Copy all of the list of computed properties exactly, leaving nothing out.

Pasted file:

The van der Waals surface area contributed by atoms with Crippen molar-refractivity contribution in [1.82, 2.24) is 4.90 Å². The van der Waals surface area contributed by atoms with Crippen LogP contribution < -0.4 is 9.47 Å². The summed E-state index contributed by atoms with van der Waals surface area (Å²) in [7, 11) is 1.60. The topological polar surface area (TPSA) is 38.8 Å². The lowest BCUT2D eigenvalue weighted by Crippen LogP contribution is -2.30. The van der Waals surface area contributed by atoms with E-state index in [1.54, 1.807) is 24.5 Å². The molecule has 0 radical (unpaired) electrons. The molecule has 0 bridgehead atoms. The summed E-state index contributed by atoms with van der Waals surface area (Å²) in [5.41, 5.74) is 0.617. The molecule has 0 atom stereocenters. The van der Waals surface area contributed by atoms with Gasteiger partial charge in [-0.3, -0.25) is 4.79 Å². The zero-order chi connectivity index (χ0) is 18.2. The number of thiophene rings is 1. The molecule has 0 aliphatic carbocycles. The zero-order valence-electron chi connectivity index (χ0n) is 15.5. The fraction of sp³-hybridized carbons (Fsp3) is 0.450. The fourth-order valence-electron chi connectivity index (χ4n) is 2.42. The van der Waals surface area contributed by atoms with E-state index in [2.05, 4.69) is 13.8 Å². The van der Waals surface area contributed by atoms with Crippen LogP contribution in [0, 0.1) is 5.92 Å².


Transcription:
The van der Waals surface area contributed by atoms with Crippen molar-refractivity contribution in [1.82, 2.24) is 4.90 Å². The van der Waals surface area contributed by atoms with Crippen LogP contribution < -0.4 is 9.47 Å². The summed E-state index contributed by atoms with van der Waals surface area (Å²) in [7, 11) is 1.60. The topological polar surface area (TPSA) is 38.8 Å². The lowest BCUT2D eigenvalue weighted by Crippen LogP contribution is -2.30. The van der Waals surface area contributed by atoms with E-state index in [1.54, 1.807) is 24.5 Å². The molecule has 0 radical (unpaired) electrons. The molecule has 0 bridgehead atoms. The summed E-state index contributed by atoms with van der Waals surface area (Å²) in [5.41, 5.74) is 0.617. The molecule has 0 atom stereocenters. The van der Waals surface area contributed by atoms with Gasteiger partial charge in [-0.3, -0.25) is 4.79 Å². The zero-order chi connectivity index (χ0) is 18.2. The number of thiophene rings is 1. The molecule has 0 aliphatic carbocycles. The zero-order valence-electron chi connectivity index (χ0n) is 15.5. The fraction of sp³-hybridized carbons (Fsp3) is 0.450. The fourth-order valence-electron chi connectivity index (χ4n) is 2.42. The van der Waals surface area contributed by atoms with E-state index in [2.05, 4.69) is 13.8 Å². The van der Waals surface area contributed by atoms with Crippen LogP contribution in [0, 0.1) is 5.92 Å².